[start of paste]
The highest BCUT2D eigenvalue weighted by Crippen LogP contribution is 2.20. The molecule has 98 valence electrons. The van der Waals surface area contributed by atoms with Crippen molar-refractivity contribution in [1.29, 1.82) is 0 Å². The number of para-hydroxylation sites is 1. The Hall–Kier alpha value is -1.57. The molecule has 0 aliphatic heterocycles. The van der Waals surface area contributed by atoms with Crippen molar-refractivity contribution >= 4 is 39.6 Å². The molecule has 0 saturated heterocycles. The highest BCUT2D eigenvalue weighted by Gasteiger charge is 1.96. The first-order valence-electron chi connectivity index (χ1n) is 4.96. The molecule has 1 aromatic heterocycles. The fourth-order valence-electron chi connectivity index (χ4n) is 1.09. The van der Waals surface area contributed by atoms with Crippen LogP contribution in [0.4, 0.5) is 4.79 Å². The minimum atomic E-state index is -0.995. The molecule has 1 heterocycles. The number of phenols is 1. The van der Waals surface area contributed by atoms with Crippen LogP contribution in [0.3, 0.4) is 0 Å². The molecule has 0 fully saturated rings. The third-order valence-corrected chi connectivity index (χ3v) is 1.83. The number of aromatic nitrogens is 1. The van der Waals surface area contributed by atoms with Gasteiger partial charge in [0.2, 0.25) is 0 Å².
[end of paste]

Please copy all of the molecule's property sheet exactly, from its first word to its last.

The highest BCUT2D eigenvalue weighted by Crippen LogP contribution is 2.20. The molecule has 98 valence electrons. The van der Waals surface area contributed by atoms with Crippen molar-refractivity contribution in [1.29, 1.82) is 0 Å². The number of para-hydroxylation sites is 1. The Hall–Kier alpha value is -1.57. The molecule has 0 aliphatic heterocycles. The van der Waals surface area contributed by atoms with Crippen molar-refractivity contribution >= 4 is 39.6 Å². The molecule has 0 saturated heterocycles. The highest BCUT2D eigenvalue weighted by Gasteiger charge is 1.96. The first-order valence-electron chi connectivity index (χ1n) is 4.96. The molecule has 1 aromatic heterocycles. The fourth-order valence-electron chi connectivity index (χ4n) is 1.09. The van der Waals surface area contributed by atoms with Crippen LogP contribution in [0.4, 0.5) is 4.79 Å². The minimum atomic E-state index is -0.995. The molecule has 1 heterocycles. The number of phenols is 1. The van der Waals surface area contributed by atoms with Crippen LogP contribution in [0.3, 0.4) is 0 Å². The molecule has 0 fully saturated rings. The third-order valence-corrected chi connectivity index (χ3v) is 1.83. The number of aromatic nitrogens is 1. The van der Waals surface area contributed by atoms with Gasteiger partial charge in [0.2, 0.25) is 0 Å².